Link to video here:
WSET.com – ABC13
Will and trust litigation case leads to TV interview.
WSET interviewed me this week with regard to a will and trust litigation case that has captured reporters’ interests.
To begin with, I was honored to be contacted by WSET to provide comments on a current will and trust litigation case that is making headlines. If you watch the video and don’t blink you will see me comment on evidence that is likely to play a role in the litigation. I was really hoping they would devote a whole hour to our interview on air…right. Charlie Rose should be calling any minute. LOL.
More about the case:
It is an interesting case. Resolution will come down to who can best persuade the court with a limited set of facts. In my opinion, the approach to the issues is governed by the Virginia Supreme Court decision in Westmoreland County Volunteer Rescue Squad v. Melnick, 414 S.E.2d 817, 243 Va. 222 (Va., 1992). The facts in that case were quite analogous to the facts in this one. What the Supreme Court had to say about resolving ambiguity set forth the standard for this type of wills and trusts litigation.
In general, the testator’s intent controls whenever a court is asked to construe a will. When that intent is ambiguous then the court may consider evidence outside the language set forth in the will. Such evidence is referred to as “extrinsic evidence”.
There are basically two kinds of extrinsic evidence that a court needs to consider in a case where the ambiguity involves the identity of a beneficiary. First, “facts and circumstances” evidence about the testator, the testator’s family, relationships, values, habits of thought and language etc. Second, “declarations of intention” evidence such as statement he or she made about his or her testamentary intentions.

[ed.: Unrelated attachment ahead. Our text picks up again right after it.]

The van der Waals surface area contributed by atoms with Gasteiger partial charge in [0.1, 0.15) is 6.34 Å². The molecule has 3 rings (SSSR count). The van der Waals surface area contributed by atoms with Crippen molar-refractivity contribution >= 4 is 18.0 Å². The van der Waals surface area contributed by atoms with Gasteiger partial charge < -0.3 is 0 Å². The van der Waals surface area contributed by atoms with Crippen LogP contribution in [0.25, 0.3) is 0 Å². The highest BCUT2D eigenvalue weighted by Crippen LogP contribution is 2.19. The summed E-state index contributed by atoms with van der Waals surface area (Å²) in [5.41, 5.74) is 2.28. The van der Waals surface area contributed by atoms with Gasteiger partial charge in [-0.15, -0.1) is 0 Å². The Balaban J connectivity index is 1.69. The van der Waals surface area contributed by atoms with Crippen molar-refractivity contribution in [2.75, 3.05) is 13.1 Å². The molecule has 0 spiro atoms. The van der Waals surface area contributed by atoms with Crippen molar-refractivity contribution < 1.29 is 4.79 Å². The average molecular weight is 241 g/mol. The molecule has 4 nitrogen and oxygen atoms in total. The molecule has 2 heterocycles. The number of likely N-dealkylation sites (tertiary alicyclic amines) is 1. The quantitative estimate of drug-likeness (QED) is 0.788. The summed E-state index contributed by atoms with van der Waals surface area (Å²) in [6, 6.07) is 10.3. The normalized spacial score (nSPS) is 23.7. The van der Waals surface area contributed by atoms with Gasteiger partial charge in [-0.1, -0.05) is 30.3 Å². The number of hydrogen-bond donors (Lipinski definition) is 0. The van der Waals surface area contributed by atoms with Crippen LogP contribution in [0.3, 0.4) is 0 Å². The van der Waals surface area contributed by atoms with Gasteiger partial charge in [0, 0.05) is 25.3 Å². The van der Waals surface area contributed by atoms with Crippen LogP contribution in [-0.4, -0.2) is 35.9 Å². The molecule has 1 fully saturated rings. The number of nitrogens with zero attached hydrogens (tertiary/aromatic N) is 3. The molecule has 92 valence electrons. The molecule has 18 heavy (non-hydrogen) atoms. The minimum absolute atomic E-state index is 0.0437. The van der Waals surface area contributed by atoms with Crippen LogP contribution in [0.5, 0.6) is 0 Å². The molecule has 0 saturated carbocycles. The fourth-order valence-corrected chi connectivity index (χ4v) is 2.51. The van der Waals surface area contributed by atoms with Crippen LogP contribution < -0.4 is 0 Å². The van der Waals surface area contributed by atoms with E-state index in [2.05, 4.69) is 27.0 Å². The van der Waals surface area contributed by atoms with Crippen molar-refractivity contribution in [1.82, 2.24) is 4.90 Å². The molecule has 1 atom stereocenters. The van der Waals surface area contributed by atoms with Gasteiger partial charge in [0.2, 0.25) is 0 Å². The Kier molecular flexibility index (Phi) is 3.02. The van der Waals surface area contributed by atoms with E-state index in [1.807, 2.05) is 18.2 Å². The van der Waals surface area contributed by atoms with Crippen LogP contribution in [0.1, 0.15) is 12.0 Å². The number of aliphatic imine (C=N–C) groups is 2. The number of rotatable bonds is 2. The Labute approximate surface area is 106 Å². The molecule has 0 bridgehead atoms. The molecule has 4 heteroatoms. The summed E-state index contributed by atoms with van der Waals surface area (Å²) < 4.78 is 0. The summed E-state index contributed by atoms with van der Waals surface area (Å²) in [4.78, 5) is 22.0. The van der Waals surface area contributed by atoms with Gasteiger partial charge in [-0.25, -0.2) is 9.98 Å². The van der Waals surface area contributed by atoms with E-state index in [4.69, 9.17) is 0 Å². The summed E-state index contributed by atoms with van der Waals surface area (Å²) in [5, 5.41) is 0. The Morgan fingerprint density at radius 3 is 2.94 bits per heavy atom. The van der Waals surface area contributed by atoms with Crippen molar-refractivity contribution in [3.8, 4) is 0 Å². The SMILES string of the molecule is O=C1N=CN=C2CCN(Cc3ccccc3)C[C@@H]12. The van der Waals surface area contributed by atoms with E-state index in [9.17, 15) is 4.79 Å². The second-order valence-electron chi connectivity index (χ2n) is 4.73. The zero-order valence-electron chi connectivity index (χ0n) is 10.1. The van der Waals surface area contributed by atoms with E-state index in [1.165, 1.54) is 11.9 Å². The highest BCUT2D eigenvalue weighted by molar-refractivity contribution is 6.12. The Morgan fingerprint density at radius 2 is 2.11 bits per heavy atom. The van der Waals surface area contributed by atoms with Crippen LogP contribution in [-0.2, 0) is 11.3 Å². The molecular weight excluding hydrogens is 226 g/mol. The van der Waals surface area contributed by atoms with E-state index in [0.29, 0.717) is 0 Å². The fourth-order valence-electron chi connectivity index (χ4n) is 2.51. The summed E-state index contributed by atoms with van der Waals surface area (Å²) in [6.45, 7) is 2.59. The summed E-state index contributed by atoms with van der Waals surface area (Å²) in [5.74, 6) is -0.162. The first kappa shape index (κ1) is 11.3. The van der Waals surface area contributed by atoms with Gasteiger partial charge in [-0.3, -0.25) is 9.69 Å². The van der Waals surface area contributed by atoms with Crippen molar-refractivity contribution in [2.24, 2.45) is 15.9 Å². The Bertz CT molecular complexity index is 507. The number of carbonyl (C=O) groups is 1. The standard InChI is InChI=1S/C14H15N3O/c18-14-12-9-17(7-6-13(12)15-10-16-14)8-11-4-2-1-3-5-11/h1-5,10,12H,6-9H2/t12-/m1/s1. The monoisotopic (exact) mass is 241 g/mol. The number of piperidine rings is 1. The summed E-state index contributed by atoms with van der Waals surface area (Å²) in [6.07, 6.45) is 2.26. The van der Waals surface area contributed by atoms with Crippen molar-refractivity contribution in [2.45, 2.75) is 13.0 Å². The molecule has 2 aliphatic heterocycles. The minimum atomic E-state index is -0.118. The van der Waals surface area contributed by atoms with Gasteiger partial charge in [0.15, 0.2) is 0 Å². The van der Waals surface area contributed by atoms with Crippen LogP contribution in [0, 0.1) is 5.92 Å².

In the case I was asked to comment on, some of the most valuable evidence that could be obtained would include proof of gifts the testatrix may have made to a particular organization during her lifetime or evidence that she volunteered for, worked for, or adopted an animal from one of the organizations lining up for her testamentary gift. Of course, the difficulty is that the testatrix passed away over 40 years ago so much of the evidence may be lost to time. What this means is that the court may have to weigh other evidence such as the proximity of those organizations to the testatrix’s home or other places she may have lived during her life if it can be successfully argued that the closer organization were more likely to be the objects of her bounty. In the digital age it is hard to imagine how distance would matter. The testatrix lived in a different age. An age when the world was a lot smaller than it is now.
It will be interesting to watch this contested will case move forward.
If you have any questions about wills, trusts, or estate planning, please feel free to contact me.